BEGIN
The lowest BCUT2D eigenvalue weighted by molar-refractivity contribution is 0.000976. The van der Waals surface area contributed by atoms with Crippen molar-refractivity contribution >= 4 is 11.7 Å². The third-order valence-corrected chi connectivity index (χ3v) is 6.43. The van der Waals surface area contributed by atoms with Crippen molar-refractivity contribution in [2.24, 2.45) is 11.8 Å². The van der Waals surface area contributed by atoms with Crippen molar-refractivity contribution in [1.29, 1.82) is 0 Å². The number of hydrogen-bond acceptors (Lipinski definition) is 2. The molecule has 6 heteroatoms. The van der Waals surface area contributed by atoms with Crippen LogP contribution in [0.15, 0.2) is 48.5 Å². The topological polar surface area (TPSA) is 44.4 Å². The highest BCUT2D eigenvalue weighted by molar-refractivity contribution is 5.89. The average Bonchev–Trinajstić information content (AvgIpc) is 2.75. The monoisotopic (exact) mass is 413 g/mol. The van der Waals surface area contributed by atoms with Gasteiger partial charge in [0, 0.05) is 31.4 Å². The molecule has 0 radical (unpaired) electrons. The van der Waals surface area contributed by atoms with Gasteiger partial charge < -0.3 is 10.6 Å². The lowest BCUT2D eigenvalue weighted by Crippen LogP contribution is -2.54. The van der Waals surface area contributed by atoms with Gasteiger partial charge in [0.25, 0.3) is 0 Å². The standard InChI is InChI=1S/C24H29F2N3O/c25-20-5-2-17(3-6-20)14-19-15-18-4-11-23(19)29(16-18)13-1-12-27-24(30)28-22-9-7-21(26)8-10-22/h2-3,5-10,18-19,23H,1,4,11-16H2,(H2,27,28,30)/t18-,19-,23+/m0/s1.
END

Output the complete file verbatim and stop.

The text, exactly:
The lowest BCUT2D eigenvalue weighted by molar-refractivity contribution is 0.000976. The van der Waals surface area contributed by atoms with Crippen molar-refractivity contribution >= 4 is 11.7 Å². The third-order valence-corrected chi connectivity index (χ3v) is 6.43. The van der Waals surface area contributed by atoms with Crippen molar-refractivity contribution in [2.24, 2.45) is 11.8 Å². The van der Waals surface area contributed by atoms with Crippen molar-refractivity contribution in [1.29, 1.82) is 0 Å². The number of hydrogen-bond acceptors (Lipinski definition) is 2. The molecule has 6 heteroatoms. The van der Waals surface area contributed by atoms with Crippen LogP contribution in [0.15, 0.2) is 48.5 Å². The topological polar surface area (TPSA) is 44.4 Å². The highest BCUT2D eigenvalue weighted by molar-refractivity contribution is 5.89. The average Bonchev–Trinajstić information content (AvgIpc) is 2.75. The monoisotopic (exact) mass is 413 g/mol. The van der Waals surface area contributed by atoms with Gasteiger partial charge in [0, 0.05) is 31.4 Å². The molecule has 0 radical (unpaired) electrons. The van der Waals surface area contributed by atoms with Gasteiger partial charge < -0.3 is 10.6 Å². The lowest BCUT2D eigenvalue weighted by Crippen LogP contribution is -2.54. The van der Waals surface area contributed by atoms with Gasteiger partial charge in [0.25, 0.3) is 0 Å². The standard InChI is InChI=1S/C24H29F2N3O/c25-20-5-2-17(3-6-20)14-19-15-18-4-11-23(19)29(16-18)13-1-12-27-24(30)28-22-9-7-21(26)8-10-22/h2-3,5-10,18-19,23H,1,4,11-16H2,(H2,27,28,30)/t18-,19-,23+/m0/s1.